Resolving the health crisis and the ensuing economic and social predicament involves regulatory decisions at nearly every stage and in nearly every area. Regulation affects the availability of tools and products to identify and fight the disease (tests, products and devices). Regulation frames the ability of public utilities to maintain critical services, of food to be produced and delivered, of essential services to continue functioning – even in a lockdown situation, where much of both the private and the public sector no longer function normally. The current situation makes the need for trusted, evidence-based, internationally co-ordinated and well-enforced regulation particularly acute. Without it, potential consequences include the collapse of healthcare facilities. Beyond the immediate crisis response, regulatory issues are also at the heart of economic and social recovery, as well as better preparedness for future crises.

During a crisis, when time is of the essence, it becomes hard to anticipate, analyse and thoroughly discuss the impacts of regulations designed to deal with urgent issues. This, however, need not mean that these “emergency” regulations adopted in haste receive “carte blanche” treatment.1 Well-designed regulatory systems can comply with tried and tested recommendations on regulatory policy and governance, even in a crisis. This is also true for the rule of law: citizens might agree with limiting their rights (e.g. movement, privacy) at one point during these challenging times -- though caution and discernment remain critical (e.g. confinement measures adopted across a wide range of countries or the tracking of Covid-positive patients using GPS).2 Nevertheless, this needs not imply that they be stripped of their essential rights over the longer term. Once the crisis is over or its impacts dip below a critical threshold, all regulations adopted through a fast-track procedure should be subject to careful post-implementation reviews. A number of regulators already include sunset clauses and obligatory review clauses in the emergency regulations they are adopting. For example, the Canadian Transportation Agency has adjusted certain regulatory requirements related to compensation up to 30 June.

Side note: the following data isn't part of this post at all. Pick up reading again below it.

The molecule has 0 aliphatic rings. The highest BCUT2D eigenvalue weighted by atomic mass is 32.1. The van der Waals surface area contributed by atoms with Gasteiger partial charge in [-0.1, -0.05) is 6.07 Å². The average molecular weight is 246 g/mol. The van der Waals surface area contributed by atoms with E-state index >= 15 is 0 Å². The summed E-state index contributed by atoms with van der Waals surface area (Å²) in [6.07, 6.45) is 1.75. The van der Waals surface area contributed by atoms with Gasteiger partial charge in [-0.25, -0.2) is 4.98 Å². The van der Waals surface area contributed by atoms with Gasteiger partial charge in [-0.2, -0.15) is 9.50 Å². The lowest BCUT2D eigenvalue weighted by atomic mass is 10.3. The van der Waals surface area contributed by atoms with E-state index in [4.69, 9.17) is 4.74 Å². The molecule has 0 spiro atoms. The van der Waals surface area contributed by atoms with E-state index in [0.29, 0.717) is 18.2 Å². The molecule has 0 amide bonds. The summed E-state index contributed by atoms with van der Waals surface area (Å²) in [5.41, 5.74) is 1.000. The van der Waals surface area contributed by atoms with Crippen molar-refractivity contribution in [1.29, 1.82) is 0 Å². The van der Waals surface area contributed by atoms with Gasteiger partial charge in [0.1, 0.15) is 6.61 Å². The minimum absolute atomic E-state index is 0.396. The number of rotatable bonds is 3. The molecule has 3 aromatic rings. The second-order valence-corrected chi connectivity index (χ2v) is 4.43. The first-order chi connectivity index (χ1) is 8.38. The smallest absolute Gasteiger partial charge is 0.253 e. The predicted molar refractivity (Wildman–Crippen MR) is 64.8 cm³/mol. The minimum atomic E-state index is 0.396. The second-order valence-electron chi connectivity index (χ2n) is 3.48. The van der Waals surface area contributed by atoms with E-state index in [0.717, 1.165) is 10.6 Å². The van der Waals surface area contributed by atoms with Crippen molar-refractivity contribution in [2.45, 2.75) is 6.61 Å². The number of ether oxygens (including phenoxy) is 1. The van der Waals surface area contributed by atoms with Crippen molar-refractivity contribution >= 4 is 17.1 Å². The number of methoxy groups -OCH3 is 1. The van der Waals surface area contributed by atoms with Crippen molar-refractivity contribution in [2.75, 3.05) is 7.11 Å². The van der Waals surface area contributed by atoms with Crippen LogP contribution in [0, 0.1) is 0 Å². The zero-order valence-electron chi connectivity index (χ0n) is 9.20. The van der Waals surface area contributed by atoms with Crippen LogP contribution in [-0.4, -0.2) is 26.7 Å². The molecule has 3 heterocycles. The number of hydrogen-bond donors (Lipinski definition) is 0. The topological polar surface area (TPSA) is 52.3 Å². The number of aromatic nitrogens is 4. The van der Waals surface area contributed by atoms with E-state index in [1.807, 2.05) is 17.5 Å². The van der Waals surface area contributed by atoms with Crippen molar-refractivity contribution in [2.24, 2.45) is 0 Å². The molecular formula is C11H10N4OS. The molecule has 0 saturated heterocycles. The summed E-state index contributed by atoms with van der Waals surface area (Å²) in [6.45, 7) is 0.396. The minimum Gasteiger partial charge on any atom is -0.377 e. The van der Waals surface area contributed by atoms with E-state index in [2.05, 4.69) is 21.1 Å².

Similarly, during this crisis, consultation with all potentially affected parties on urgent measures becomes challenging. A rapid response, to be effective, still needs to be based on and informed by evidence and scientific expertise. Policy makers can therefore rely on advisory groups consisting of experts from all relevant areas, such as the Scientific Advisory Group for Emergencies (SAGE) in the UK or the Czech National Economic Council of the Government (NERV). Also, if time allows, crucial decisions may be subject to consultation through snap meetings with representatives of social partners, local governments or major NGOs. The political responsibility and accountability for these decisions still lies with those making the decisions – politicians and policy makers. It is, however, very important to provide sufficient information in a transparent manner to all stakeholders so that they clearly understand the purpose and necessity of these, sometimes drastic, measures.